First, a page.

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‘Disappointed’ US wants Macedonia to approve name change despite failed referendum

‘Disappointed’ US wants Macedonia to approve name change despite failed referendum
The US State Department has urged the opposition in Macedonia to vote in favor of the name change deal despite the failed referendum, while the government in Skopje is threatening those that don’t with terrorism prosecutions.

In a letter dated Tuesday,  assistant Secretary of State for European and Eurasian affairs Wess Mitchell says that Washington is “disappointed” in the position of the leading opposition party, VMRO-DPMNE.

“We urge you to set aside partisan interests to advance our shared strategic interests and secure a brighter future for your citizens among the European family of nations,” Mitchell says in the letter, whose authenticity was confirmed by the US embassy in Skopje.

Despite the best efforts of the government and its US and EU backers, the September 30 referendum on the name change failed, with less than 40 percent of the electorate casting their ballots. Even the carefully worded question, focusing on the promised brighter future in the EU and NATO, was not enough to overcome the organized boycott.

Mitchell now urged the opposition party’s leadership to “create space” for its members to reconsider their position “free from threats of violence, retribution, or other forms of coercion.”

Such threats, however, appear to be coming solely from the US-backed government of Prime Minister Zoran Zaev, who struck the deal with Greece to change the country’s name to North Macedonia back in June. Antonio Miloshoski, a VMRO member of parliament, was subpoenaed as a suspect by the country’s special prosecutor on Tuesday, local media reported. A hearing featuring a “protected witness” was closed to the press, but US and OSCE diplomats were allowed in the courtroom, local media reported.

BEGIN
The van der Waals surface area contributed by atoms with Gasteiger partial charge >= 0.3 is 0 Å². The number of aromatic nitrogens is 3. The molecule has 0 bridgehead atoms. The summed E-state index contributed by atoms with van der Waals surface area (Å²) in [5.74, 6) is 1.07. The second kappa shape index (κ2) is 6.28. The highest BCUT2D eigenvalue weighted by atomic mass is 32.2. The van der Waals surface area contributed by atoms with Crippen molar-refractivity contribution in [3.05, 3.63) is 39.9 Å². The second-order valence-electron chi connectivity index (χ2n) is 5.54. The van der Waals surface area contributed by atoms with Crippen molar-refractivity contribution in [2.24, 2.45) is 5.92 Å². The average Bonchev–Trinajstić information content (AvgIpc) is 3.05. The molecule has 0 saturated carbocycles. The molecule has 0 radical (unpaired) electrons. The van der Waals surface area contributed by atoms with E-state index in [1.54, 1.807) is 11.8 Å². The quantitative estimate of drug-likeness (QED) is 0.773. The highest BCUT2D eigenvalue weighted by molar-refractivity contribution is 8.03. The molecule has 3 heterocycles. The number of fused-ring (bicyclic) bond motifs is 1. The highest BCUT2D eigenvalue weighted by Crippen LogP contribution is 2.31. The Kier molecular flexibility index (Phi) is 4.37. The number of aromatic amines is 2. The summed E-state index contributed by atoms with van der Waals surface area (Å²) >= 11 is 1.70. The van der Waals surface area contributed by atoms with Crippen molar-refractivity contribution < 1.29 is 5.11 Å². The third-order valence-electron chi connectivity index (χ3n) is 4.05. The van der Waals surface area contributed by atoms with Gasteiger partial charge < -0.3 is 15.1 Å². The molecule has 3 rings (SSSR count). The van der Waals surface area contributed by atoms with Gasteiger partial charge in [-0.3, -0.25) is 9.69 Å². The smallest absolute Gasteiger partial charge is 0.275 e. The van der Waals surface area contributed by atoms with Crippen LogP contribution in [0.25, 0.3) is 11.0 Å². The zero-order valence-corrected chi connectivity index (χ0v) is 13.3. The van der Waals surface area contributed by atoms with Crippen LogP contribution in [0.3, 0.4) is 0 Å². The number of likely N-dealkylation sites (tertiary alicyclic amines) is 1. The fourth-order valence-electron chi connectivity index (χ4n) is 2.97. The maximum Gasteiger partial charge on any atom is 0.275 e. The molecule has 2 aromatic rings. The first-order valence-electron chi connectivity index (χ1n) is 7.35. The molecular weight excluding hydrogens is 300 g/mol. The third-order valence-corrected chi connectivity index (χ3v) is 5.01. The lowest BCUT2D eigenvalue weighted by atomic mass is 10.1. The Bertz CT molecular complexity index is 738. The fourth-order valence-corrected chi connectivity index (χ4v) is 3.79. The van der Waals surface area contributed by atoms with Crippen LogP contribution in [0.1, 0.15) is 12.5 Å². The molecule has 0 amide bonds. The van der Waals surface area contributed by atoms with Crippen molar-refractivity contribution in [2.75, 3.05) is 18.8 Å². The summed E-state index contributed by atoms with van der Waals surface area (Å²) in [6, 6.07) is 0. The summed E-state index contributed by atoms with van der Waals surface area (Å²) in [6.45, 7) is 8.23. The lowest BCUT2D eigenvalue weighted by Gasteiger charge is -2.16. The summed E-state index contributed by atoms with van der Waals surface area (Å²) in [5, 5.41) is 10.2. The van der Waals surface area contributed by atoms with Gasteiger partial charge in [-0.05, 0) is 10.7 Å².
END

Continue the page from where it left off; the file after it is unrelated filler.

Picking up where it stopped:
Several party MPs are being held under house arrest over an incident in April 2017, when VMRO sympathizers stormed the parliament in rage over Zaev appointing an ethnic Albanian nationalist as speaker.

Miloshoski claims that Zaev has offered to grant amnesty to those charged with terrorism over the April 27 incident if they vote his way on amending the Constitution, and that this is “proof that he has instrumentalized  the judiciary and the prosecutor’s office for political purposes.”

Further fueling speculation that the government is pressuring VMRO members on the name change vote, one MP was released from house arrest on bail.

Despite the failed referendum, Zaev’s government is struggling to get a two-thirds majority in the 120-member Sobranie required to amend the constitution and rename the country North Macedonia. Under the terms of the deal with Greece, this would remove Athens’ veto on the former Yugoslav republic’s applications to the EU and NATO.

READ MORE: Macedonia's failed referendum is blow to Western lobbyists, but govt will seek to join NATO anyway

Opponents of the name change have meanwhile criticized Mitchell’s letter as yet another example of the ongoing US meddling into Macedonian affairs, urging the West to respect the will of the people.

If the Sobranie fails to adopt the name change, Zaev has said he would immediately call a new election, presumably in hope that the new legislature would be more to his liking.

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